IMSA

IMSA may be forced to restrict car field sizes at some tracks

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When it comes to numbers, IMSA is hot, red hot.

So much so that as it prepares for its 50th anniversary season, the sanctioning body may be forced to restrict the number of cars entered for some events in the upcoming 2019 IMSA WeatherTech Sports Car Championship campaign.

IMSA issued a media release Wednesday noting that due to “a significant increase in the number of full-time teams confirmed to compete (in 2019) … the sanctioning body may need to restrict the number of cars at some events.

There are currently 37 full-time “premium” teams entered for a full season in 2019. While most race tracks have room on pit road for significantly more cars, pit lanes at Mid-Ohio Sports Car Course and WeatherTech Raceway Laguna Seca are able to accommodate just over 40 cars in an event.

As a result, there is a real possibility that “restriction protocols may be deployed for the first time since the inaugural WeatherTech Championship season in 2014,” according to the media release.

IMSA said factors it may use to determine priority include: teams with season-long premium entries, commitments to participate in all seven WeatherTech Sprint Cup events and/or the four-race IMSA Michelin Endurance Cup.

Other determining factors include time stamp on teams filing standard, single-event entries; potentially limiting cars per class; as well as taking into account a team’s history of competing in IMSA-sanctioned events.

“While we are not yet in a situation where restrictions are needed, we believe it is important that our constituents be made aware of this situation and understand the criteria we will use if it becomes necessary,” IMSA vice resident of competition Simon Hodgson said in the media release. “This is a good problem to have – and the fact that there is a need for us to discuss these contingency plans is a testament to the attractiveness of our WeatherTech Championship platform.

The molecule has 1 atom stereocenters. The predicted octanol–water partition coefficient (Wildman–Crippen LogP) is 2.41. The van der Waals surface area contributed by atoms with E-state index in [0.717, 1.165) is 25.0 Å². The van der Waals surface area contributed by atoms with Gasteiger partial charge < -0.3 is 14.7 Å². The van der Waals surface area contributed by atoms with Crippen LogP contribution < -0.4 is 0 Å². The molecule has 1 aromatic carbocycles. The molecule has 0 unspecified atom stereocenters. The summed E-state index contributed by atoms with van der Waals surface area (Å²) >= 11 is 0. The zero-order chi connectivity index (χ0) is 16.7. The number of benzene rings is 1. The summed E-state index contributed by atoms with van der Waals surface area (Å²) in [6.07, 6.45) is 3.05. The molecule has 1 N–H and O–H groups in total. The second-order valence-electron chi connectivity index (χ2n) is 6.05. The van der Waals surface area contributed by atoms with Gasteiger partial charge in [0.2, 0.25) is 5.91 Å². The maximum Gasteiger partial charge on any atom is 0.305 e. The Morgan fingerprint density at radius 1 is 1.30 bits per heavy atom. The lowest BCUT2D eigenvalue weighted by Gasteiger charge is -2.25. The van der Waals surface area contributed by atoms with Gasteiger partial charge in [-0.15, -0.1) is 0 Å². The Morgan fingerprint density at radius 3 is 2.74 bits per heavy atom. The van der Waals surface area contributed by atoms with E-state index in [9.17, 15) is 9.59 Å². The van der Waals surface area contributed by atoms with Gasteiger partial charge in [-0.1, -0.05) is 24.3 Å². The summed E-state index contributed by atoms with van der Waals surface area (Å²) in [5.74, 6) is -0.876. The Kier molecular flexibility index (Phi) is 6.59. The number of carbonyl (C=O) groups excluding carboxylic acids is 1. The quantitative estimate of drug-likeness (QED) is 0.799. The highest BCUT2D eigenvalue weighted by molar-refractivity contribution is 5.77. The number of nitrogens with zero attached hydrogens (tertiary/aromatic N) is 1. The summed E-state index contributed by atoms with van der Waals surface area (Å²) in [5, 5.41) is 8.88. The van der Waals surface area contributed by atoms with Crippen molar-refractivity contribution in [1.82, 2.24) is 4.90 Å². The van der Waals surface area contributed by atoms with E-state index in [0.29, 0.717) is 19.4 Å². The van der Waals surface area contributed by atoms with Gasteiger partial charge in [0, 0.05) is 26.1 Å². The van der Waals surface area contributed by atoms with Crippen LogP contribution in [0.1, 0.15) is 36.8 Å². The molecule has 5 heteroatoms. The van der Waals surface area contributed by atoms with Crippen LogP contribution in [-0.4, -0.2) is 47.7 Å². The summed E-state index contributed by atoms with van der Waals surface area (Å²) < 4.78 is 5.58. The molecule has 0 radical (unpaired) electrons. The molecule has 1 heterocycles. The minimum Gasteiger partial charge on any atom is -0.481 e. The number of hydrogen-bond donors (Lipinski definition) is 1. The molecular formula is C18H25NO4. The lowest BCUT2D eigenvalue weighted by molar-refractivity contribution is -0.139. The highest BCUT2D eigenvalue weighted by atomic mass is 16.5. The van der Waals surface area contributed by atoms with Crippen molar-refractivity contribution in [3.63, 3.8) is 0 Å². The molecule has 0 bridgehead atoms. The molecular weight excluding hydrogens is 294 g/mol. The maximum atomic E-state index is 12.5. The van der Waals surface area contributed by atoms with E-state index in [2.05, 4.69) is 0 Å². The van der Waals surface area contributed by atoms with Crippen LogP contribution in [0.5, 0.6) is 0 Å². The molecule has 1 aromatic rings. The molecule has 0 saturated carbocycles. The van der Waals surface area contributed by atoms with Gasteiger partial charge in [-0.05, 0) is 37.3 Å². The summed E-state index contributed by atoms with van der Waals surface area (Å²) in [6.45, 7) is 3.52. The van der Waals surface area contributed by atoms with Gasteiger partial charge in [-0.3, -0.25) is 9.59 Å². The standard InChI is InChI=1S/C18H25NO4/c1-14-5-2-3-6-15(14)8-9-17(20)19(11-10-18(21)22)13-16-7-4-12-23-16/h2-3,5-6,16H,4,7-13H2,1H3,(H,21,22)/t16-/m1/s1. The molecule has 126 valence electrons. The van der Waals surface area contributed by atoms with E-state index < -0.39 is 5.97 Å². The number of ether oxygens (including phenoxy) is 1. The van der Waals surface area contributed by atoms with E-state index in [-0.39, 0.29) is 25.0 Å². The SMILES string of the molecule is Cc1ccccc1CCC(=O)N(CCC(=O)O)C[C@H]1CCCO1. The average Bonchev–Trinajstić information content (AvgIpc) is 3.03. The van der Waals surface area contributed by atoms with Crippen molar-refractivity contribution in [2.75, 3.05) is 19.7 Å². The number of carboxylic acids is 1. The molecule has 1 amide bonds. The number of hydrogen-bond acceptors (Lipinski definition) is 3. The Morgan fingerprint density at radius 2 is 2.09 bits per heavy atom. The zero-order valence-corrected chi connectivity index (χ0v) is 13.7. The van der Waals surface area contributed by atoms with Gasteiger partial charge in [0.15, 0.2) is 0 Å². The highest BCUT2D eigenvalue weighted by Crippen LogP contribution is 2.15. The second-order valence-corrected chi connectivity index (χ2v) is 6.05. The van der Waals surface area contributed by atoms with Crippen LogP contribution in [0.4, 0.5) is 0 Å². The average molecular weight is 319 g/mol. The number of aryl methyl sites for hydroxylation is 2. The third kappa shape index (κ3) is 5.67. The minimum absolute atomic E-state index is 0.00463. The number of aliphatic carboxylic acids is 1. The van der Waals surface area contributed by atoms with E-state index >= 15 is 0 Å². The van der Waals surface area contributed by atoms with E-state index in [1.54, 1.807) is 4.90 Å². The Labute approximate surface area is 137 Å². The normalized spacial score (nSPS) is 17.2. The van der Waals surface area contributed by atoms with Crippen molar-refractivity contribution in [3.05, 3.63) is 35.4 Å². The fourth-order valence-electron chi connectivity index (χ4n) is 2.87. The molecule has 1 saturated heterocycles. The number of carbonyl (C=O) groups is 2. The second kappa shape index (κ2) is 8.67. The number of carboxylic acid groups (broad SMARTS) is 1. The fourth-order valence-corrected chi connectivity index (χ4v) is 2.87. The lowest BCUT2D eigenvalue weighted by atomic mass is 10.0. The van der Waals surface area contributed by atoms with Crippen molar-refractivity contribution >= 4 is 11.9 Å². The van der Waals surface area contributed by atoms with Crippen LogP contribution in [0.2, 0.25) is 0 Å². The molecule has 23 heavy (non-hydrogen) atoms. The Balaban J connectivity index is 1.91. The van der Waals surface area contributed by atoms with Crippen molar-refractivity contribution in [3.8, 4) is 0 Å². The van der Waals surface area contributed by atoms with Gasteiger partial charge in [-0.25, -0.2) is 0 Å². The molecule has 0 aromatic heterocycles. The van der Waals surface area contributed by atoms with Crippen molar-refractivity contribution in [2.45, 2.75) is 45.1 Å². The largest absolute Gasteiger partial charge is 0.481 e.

“Our 50th anniversary season is now confirmed to have one of the largest and highest quality fields of full-season competitors in IMSA’s history.”

IMSA cars take to the track at the preseason Roar Before the Rolex 24 at Daytona International Speedway on January 4-6, followed by the Rolex 24 Hours season opener Jan. 26-27.

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Keating stripped of Le Mans GTE-Am win; No. 68 Ganassi entry also disqualified

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FIA stewards announced Monday that two Ford GT entries have been disqualified from this year’s 24 Hours of Le Mans, including the GTE-Am class-winning No. 85 entry from privateer Keating Motorsports.

Also DQ’d was the factory No. 68 Chip Ganassi Racing entry of Joey Hand, Dirk Mueller and Sebastien Bourdais, which initially finished fourth in the GTE-Pro class.

Both entries were found in violation of fuel capacity regulations, with the No. 85 entry also failing to meet the minimum refueling time during pit stops.

The refueling system on the No. 85 entry, driven by Ben Keating, Jeroen Bleekemolen and Felipe Fraga, measured a time of 44.4 seconds during a stop, just shy of the minimum required time of 45 seconds.

As a result, the team was initially issued a 55.2-second post-race penalty by officials, which elevated the No. 56 Team Project 1 Porsche 911 RSR of Joerg Bergmeister, Patrick Lindsey, and Egidio Perfetti to the class win.

The time penalty was calculated by the difference in the refueling time (0.6 seconds) multiplied by the amount of pit stops made by the team (23), then multiplied by four.

The No. 85 entry was set to finish second in class, but then received an outright DQ after its fuel capacity was also revealed to be 0.1 liters above the maximum permitted capacity of 96 liters.

As for Ganassi’s No. 68 entry, it was found to have a fuel capacity of 97.83 liters, which is above the maximum allowed capacity of 97 liters for the GTE-Pro Fords.

The No. 67 Ford of Andy Priaulx, Harry Tincknell, and Jonathan Bomarito subsequently moves up to fourth, and the No. 69 Ford of Scott Dixon, Ryan Briscoe and Richard Westbrook moves up to fifth.

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